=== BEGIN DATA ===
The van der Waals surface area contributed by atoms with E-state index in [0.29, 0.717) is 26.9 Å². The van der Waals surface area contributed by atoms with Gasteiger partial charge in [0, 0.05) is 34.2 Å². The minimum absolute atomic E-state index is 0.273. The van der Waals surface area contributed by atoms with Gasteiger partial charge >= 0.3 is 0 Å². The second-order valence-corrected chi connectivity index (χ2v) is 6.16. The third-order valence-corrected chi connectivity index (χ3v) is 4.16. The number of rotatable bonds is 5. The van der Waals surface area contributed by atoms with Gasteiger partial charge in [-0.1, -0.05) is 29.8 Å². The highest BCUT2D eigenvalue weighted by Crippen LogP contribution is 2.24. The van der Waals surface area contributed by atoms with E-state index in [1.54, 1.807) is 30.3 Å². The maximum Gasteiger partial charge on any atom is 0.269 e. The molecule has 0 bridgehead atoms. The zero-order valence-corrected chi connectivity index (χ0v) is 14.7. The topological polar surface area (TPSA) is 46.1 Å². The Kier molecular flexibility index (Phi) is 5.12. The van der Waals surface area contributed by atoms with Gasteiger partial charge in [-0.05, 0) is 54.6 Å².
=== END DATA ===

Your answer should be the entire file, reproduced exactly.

The van der Waals surface area contributed by atoms with E-state index in [0.29, 0.717) is 26.9 Å². The van der Waals surface area contributed by atoms with Gasteiger partial charge in [0, 0.05) is 34.2 Å². The minimum absolute atomic E-state index is 0.273. The van der Waals surface area contributed by atoms with Gasteiger partial charge >= 0.3 is 0 Å². The second-order valence-corrected chi connectivity index (χ2v) is 6.16. The third-order valence-corrected chi connectivity index (χ3v) is 4.16. The number of rotatable bonds is 5. The van der Waals surface area contributed by atoms with Gasteiger partial charge in [-0.1, -0.05) is 29.8 Å². The highest BCUT2D eigenvalue weighted by Crippen LogP contribution is 2.24. The van der Waals surface area contributed by atoms with E-state index in [1.54, 1.807) is 30.3 Å². The maximum Gasteiger partial charge on any atom is 0.269 e. The molecule has 0 bridgehead atoms. The zero-order valence-corrected chi connectivity index (χ0v) is 14.7. The topological polar surface area (TPSA) is 46.1 Å². The Kier molecular flexibility index (Phi) is 5.12. The van der Waals surface area contributed by atoms with Gasteiger partial charge in [-0.05, 0) is 54.6 Å².